13. ^ Lowry, pp.171–174
  14. ^ R.W. Goodwin (director): Glen Morgan & James Wong (director) (November 11, 1994). "One Breath". The X-Files. Season 2. Episode 8. Fox.
  15. ^ Lowry, pp.179–180
  16. ^ Nick Marck (director); Chris Carter & David Duchovny (writers) (February 10, 1995). "Colony". The X-Files. Season 2. Episode 16. Fox.
  17. ^ Rob Bowman (director); Frank Spotnitz (writer) (February 17, 1995). "End Game". The X-Files. Season 2. Episode 17. Fox.
  18. ^ Lowry, pp.199–204
  19. ^ R.W. Goodwin (director); Chris Carter (writer) (May 19, 1995). "Anasazi". The X-Files. Season 2. Episode 25. Fox.
  20. ^ R.W. Goodwin (director); Chris Carter (writer) (September 22, 1995). "The Blessing Way". The X-Files. Season 3. Episode 1. Fox.
  21. ^ Rob Bowman (director); Chris Carter (writer) (September 29, 1995). "Paper Clip". The X-Files. Season 3. Episode 2. Fox.
  22. ^ Lowry, pp.225–237
  23. ^ Rob Bowman (director); Frank Spotnitz (writer) (November 24, 1995). "Nisei". The X-Files. Season 3. Episode 9. Fox.
  24. ^ David Nutter (director); Chris Carter, Howard Gordon Frank Spotnitz (writers) (December 1, 1995). "731". The X-Files. Season 3. Episode 10. Fox.
  25. ^ Lovece, pp.204–208
  26. ^ Rob Bowman (director); Chris Carter & Frank Spotnitz (writers) (February 9, 1996). "Piper Maru". The X-Files. Season 3. Episode 15. Fox.
  27. ^ Kim Manners (director); Chris Carter & Frank Spotnitz (writer) (February 16, 1996). "Apocrypha". The X-Files. Season 3. Episode 16. Fox.
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  29. ^ R. W. Goodwin (director); Chris Carter (writer) (October 4, 1996). "Herrenvolk". The X-Files. Season 4. Episode 1. Fox.
  30. ^ Meisler (1998), pp.19–25.
  31. ^ Kim Manners (director); Chris Carter & Frank Spotnitz (writers) (November 24, 1996). "Tunguska". The X-Files. Season 4. Episode 8. Fox.
  32. ^ Rob Bowman (director); Chris Carter & Frank Spotnitz (writer) (December 1, 1996). "Terma". The X-Files. Season 4. Episode 9. Fox.
  33. ^ Meisler (1998), pp.95–110
  34. ^ Kim Manners (director); Howard Gordon & Frank Spotnitz (writers) (April 27, 1997). "Zero Sum". The X-Files. Season 4. Episode 21. Fox.
  35. ^ Meisler (1998), pp. 221–230
  36. ^ R.W. Goodwin (director); Chris Carter (writer) (May 18, 1997). "Gethsemane". The X-Files. Season 4. Episode 24. Fox.
  37. ^ R.W. Goodwin & Kim Manners (directors); Chris Carter (writer) (November 2 & 9, 1997). "Redux". The X-Files. Season 5. Episode 1 & 2. Fox.
  38. ^ Meisler (1998), pp.259–270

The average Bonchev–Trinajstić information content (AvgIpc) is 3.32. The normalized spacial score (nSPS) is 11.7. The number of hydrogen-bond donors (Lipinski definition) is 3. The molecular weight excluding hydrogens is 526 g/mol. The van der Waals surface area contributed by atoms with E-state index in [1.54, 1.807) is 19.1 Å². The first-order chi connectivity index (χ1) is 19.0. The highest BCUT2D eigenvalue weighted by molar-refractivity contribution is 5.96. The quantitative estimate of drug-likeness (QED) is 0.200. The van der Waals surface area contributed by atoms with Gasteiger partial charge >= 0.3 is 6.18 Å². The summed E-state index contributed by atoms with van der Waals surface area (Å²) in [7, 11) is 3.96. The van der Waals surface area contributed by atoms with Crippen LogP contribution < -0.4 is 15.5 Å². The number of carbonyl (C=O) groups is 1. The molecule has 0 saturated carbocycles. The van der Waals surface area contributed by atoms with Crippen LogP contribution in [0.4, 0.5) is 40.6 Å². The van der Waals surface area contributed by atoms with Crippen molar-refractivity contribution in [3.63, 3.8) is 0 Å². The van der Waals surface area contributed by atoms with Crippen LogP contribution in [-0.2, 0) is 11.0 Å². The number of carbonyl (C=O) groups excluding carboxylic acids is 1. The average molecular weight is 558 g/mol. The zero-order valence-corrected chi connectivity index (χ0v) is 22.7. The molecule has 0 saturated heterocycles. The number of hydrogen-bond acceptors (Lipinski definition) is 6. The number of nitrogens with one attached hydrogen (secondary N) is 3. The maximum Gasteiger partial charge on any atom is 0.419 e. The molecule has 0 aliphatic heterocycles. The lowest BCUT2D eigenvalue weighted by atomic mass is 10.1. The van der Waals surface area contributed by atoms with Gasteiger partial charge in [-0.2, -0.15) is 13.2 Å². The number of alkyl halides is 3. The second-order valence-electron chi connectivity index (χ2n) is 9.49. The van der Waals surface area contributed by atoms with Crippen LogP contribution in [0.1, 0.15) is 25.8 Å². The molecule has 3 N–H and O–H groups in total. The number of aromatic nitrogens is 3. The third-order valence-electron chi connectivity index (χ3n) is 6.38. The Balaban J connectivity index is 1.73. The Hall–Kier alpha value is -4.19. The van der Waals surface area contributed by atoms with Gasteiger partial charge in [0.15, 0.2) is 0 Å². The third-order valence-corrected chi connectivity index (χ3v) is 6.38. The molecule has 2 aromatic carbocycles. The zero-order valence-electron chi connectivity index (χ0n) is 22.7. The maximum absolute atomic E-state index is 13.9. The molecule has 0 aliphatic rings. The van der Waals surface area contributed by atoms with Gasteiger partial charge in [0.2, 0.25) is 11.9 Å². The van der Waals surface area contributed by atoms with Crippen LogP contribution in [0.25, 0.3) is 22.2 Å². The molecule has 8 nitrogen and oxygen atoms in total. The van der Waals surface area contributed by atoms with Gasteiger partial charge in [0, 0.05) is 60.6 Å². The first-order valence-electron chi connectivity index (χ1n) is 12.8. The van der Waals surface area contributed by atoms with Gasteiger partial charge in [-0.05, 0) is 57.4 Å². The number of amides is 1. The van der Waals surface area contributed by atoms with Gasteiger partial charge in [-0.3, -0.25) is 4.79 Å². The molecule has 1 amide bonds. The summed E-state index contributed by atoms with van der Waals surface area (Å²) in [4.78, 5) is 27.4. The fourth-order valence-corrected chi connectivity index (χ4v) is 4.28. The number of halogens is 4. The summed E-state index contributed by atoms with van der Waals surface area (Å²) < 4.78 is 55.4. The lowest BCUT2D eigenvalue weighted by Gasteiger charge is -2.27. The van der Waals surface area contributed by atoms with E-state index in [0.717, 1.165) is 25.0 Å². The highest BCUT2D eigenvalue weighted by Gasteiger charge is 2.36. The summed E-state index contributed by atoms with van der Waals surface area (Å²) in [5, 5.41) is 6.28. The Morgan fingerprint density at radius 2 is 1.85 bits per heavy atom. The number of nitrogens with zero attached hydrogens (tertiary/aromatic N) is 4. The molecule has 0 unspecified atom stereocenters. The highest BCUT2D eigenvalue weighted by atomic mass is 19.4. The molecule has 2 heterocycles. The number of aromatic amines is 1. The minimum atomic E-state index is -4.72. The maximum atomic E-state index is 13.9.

39. ^ Meisler (1999), pp.27–46
  40. ^ Kim Manners (Director). "Patient X". The X-Files. Season 5. Episode 13. Fox.
  41. ^ Meisler, pp 173–184
  42. ^ Chris Carter (Director). "The Red and the Black". The X-Files. Season 5. Episode 14. Fox.
  43. ^ Meisler, pp. 187–196
  44. ^ R. W. Goodwin (Director). "The End". The X-Files. Season 5. Episode 20. Fox.
  45. ^ Meisler, pp. 269–280
  46. ^ Chris Carter (1998). The X-Files: Fight the Future (DVD). Fox Broadcasting Company. 
  47. ^ Kim Manners (Director). "The Beginning". The X-Files. Season 6. Episode 1. Fox.
  48. ^ Meisler, pp. 11–18
  49. ^ Daniel Sackheim (Director). "S.R. 819". The X-Files. Season 6. Episode 9. Fox.
  50. ^ Meisler, pp. 120–132
  51. ^ Kim Manners (Director). "Two Fathers". The X-Files. Season 6. Episode 11. Fox.
  52. ^ Meisler, pp. 135–144
  53. ^ Rob Bowman (Director). "One Son". The X-Files. Season 6. Episode 12. Fox.
  54. ^ Meisler, pp. 147–156
  55. ^ Rob Bowman (Director). "Biogenesis". The X-Files. Season 6. Episode 22. Fox.
  56. ^ Meisler, pp. 279–290
  57. ^ Kim Manners (Director). "The Sixth Extinction". The X-Files. Season 7. Episode 1. Fox.
  58. ^ Shapiro, pp. 7–16
  59. ^ Michael Watkins (Director). "The Sixth Extinction II: Amor Fati". The X-Files. Season 7. Episode 2. Fox.
  60. ^ Shapiro, pp. 19–28
  61. ^ a b Kim Manners. "Within". The X-Files. Season 8. Episode 1. Fox.
  62. ^ Kim Manners (director). "The Gift". The X-Files. Season 8. Episode 11. Fox.
  63. ^ Michael W. Watkins. "Zein und Zeit". The X-Files. Season 7. Episode 10. FOX.
  64. ^ Shapiro, pp. 119–128
  65. ^ Kim Manners (Director). "Closure". The X-Files. Season 7. Episode 11. Fox.
  66. ^ Shapiro, pp. 130–139
  67. ^ Kim Manners (Director). "Requiem". The X-Files. Season 7. Episode 22. Fox.
  68. ^ Shapiro, pp. 266–277
  69. ^ Kim Manners. "Without". The X-Files. Season 8. Episode 2. Fox.
  70. ^ Kim Manners (director). "Per Manum". The X-Files. Season 8. Episode 13. Fox.
  71. ^ "Per Manum". BBC Cult. BBC. Retrieved 22 March 2012. 
  72. ^ Kim Manners (director). "This Is Not Happening". The X-Files. Season 8. Episode 14. Fox.
  73. ^ "This Is Not Happening". BBC Cult. BBC. Retrieved 2 March 2012.